If you know anything about Al Di Meola, it won't surprise you that he turned in a sizzling and precise guitar performance Thursday night at Toad's Place in New Haven.
After all, he has been perhaps the foremost jazz guitarist for almost two decades, since he flashed onto the scene as the teenage wonder of the all-star jazz band Return to Forever in 1974.
But the Di Meola who so satisfied the 200-or-so fans in New Haven was also passionate, playful, expressive and engaging, not to mention a fairly persistent huckster.
The Tangerine Dream show at The Sting Wednesday night, the first U.S. stop of the band's current North American tour, was not unlike the Hartford Whalers' opening night the day before.
Laser lights were important parts of the entertainment, and both would have been better if the performers had shown a little more emotion.
Luckily for the sizable crowd at the New Britain night spot, their event was much more successful than the Whalers' drubbing at the hands of the Montreal Canadiens.
The jaded rock fans who decided to skip Midnight Oil's show at Avalon Saturday night because they expected sorry gasps from just another doddering '80s band got what they deserved.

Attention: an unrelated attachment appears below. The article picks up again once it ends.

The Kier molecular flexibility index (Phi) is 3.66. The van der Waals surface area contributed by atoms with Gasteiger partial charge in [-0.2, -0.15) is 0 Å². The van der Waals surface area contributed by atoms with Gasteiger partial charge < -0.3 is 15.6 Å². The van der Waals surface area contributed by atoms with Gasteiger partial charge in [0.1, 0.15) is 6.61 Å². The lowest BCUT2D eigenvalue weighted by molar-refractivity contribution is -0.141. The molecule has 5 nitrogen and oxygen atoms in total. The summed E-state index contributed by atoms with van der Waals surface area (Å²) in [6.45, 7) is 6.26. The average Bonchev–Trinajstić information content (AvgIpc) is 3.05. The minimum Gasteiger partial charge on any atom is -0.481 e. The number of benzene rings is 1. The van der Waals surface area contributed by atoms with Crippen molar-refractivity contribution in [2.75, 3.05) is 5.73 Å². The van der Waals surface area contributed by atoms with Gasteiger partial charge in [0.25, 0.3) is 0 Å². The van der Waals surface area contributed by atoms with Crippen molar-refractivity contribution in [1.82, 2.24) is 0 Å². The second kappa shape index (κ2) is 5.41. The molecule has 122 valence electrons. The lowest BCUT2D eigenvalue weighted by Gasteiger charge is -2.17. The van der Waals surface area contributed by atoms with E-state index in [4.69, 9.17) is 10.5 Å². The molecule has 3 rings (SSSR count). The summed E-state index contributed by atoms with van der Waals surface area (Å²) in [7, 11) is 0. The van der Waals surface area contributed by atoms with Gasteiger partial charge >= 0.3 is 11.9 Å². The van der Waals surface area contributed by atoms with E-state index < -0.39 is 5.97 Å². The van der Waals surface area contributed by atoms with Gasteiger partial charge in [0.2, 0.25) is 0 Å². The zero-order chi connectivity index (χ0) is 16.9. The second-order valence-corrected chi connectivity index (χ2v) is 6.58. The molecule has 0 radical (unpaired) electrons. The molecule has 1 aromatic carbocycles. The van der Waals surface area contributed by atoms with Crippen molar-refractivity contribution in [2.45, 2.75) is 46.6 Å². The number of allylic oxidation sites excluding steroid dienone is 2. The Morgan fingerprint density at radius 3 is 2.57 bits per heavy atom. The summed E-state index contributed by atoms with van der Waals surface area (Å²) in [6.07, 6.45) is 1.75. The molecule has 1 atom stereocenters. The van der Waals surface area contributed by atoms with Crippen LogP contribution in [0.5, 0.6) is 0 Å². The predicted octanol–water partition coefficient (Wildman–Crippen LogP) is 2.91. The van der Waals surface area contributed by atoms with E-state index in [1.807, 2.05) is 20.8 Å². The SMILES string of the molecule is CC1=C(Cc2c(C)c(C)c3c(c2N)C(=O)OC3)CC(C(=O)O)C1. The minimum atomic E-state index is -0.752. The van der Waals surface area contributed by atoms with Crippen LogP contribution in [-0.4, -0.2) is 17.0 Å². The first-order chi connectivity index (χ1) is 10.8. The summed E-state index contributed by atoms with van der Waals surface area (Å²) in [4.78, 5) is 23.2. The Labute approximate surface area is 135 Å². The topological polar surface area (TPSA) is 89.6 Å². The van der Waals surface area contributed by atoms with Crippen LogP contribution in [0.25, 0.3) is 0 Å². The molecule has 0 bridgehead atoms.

So did the fans who decided to attend.
The Australian rockers surged through 90 minutes of charismatic, high-potency rock 'n' roll that proved they are as vital and relevant as they've ever been. The selections they plucked from their quarter- century of songs still burst with life, and the new tunes they played were among the highlights of the show.
It's hard to remember or imagine the time before Natalie Merchant was a solo act, and the new "10,000 Maniacs: Time Capsule" DVD that recalls her former band is only of limited help. That's because, beginning with home movies shot in 1971 by Anthony Merchant, it's more about Natalie than any backing players. Throughout, you see the band in the performance videos, but the music videos that make up maybe half the disc are almost all Merchant-ising.